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Pay Rs 5 For a Litre of Water at Railway Stations in Karnataka

It could roughly take three months from now for the low-cost purified water to be supplied at stations.

Published: 03rd August 2015 04:06 AM  |   Last Updated: 03rd August 2015 08:16 AM   |  A+A-

BENGALURU: Quenching thirst at railway stations is set to become less expensive.

Passengers can have access to safe, packaged drinking water at most railway stations across the State at economical prices in the future, thanks to the efforts of the Indian Railway Catering and Tourism Corporation (IRCTC).

“The department is in the process of finalising the contracts for the South Western Railway (SWR) zone...” said a top IRCTC official adding that the tenders were called last month.

water.JPGCurrently, one litre water bottles are supposed to be sold for Rs 15 but they are generally sold by endors for a price ranging between Rs 15 and Rs 20 at railway stations.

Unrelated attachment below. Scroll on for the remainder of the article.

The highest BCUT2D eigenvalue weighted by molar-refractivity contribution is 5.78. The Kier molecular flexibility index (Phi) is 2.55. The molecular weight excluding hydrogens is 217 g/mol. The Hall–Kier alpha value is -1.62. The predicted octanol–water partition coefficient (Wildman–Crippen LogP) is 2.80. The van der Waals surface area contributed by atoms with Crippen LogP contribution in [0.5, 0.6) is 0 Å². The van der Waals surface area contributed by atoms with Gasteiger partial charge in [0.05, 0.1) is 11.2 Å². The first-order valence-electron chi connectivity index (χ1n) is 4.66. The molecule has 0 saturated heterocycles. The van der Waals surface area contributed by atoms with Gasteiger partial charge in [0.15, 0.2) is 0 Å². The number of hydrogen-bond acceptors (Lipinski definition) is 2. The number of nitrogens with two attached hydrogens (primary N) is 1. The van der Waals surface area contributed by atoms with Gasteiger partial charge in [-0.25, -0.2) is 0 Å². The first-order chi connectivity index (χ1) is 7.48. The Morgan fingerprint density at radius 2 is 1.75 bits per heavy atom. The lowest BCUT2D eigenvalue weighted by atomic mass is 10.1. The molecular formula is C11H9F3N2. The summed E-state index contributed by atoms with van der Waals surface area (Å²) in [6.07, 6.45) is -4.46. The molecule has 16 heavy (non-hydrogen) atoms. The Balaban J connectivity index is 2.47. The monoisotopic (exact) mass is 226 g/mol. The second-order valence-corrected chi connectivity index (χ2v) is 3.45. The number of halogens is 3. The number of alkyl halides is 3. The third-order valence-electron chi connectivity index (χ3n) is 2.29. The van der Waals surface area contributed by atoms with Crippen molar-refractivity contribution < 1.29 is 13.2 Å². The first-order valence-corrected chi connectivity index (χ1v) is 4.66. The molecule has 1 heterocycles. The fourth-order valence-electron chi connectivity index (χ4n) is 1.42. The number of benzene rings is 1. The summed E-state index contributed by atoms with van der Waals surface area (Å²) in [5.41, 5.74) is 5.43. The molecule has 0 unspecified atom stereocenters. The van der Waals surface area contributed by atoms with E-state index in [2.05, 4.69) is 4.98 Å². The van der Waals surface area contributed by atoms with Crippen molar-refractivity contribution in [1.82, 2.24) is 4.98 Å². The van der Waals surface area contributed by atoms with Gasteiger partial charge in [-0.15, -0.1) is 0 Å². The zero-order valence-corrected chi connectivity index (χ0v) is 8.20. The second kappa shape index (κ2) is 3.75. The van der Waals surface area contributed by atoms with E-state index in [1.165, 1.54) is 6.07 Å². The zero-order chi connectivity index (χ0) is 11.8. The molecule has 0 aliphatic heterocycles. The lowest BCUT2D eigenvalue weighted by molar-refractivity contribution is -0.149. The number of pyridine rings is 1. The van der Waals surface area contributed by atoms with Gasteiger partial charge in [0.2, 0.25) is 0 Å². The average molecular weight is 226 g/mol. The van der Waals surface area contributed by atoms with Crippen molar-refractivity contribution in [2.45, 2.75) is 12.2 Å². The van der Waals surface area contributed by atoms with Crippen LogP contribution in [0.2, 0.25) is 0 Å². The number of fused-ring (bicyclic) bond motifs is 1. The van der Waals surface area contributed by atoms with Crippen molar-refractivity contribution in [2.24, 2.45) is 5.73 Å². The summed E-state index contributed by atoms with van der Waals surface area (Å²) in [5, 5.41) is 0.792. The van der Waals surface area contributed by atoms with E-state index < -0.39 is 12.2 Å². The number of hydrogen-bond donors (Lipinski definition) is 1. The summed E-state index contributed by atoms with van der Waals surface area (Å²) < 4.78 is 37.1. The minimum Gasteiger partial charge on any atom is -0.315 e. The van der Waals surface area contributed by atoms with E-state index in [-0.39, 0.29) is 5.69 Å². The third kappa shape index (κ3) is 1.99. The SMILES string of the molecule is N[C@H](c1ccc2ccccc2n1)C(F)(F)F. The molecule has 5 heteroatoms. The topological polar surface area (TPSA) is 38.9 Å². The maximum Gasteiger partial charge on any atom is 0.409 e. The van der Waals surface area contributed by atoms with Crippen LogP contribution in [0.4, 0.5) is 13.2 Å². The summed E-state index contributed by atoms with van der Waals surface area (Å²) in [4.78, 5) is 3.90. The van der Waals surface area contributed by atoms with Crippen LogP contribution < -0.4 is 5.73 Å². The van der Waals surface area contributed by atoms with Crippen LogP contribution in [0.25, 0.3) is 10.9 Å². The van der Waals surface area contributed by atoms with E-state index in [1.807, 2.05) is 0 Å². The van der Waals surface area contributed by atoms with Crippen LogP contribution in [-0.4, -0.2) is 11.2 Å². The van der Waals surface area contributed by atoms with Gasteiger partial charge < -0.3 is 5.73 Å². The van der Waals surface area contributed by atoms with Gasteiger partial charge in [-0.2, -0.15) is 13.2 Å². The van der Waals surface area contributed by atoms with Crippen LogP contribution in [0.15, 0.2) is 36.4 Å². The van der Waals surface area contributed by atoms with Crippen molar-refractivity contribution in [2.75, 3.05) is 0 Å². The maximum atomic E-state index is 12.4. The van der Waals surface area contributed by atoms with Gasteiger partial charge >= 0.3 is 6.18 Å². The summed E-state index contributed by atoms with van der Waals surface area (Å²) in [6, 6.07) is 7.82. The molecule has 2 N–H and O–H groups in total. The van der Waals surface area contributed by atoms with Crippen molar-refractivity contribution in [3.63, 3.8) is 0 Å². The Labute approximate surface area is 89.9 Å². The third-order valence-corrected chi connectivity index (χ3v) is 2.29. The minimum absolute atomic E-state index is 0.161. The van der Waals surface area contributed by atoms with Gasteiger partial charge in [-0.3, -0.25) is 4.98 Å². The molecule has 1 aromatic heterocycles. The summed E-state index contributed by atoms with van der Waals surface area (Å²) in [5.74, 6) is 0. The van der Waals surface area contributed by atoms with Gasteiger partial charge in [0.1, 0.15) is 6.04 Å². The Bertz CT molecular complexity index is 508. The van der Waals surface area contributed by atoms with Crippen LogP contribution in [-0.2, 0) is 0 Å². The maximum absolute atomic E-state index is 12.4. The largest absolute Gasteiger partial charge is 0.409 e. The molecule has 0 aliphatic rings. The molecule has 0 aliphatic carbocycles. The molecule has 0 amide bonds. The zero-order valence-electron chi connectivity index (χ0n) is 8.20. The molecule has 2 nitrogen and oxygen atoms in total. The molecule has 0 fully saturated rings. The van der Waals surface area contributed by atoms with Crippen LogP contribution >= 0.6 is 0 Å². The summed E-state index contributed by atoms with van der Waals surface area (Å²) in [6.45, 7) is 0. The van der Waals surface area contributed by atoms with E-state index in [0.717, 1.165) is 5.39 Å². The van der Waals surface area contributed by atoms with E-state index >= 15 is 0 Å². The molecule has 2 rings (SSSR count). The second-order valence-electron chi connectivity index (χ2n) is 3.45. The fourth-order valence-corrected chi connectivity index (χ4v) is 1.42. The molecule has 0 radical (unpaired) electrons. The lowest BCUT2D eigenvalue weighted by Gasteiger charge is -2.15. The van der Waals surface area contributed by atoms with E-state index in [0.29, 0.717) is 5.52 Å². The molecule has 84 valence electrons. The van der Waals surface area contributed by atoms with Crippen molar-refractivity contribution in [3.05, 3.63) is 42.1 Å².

“Under the new proposal, a one-litre mineral water bottle would be sold for Rs 8 while if one has a container or bottle on hand which needs filling up, the same quantity of water would cost just Rs 5,” he said. One can also buy a glass of purified water (without the glass) for just Rs 1, the official added.

Conditions by Rly Board

The following are the conditions laid down by the Railway Board for installing machines which would supply the purified water: The water vending machine should have Reverse Osmosis Technology or alternative superior technology; it has to conform to BIS specification IS 10500:2012 (standard for drinking water); it must have multiple taps so that passengers need not spend time waiting. Among other conditions specified are that the overall size should not exceed 30 square feet including the operator space.

“All A, A-1 and B stations across the SWR zone will have them,” the official said. A few D category stations will also be equipped with them. On the exact timeframe, the official said the contract will be awarded in a week. However, the companies will require some time, he added. “Since a large number of machines are involved, it will take some time for the companies to manufacture and transport these kind of machines.”

It could roughly take three months from now for the low-cost purified water to be supplied at stations, he added.



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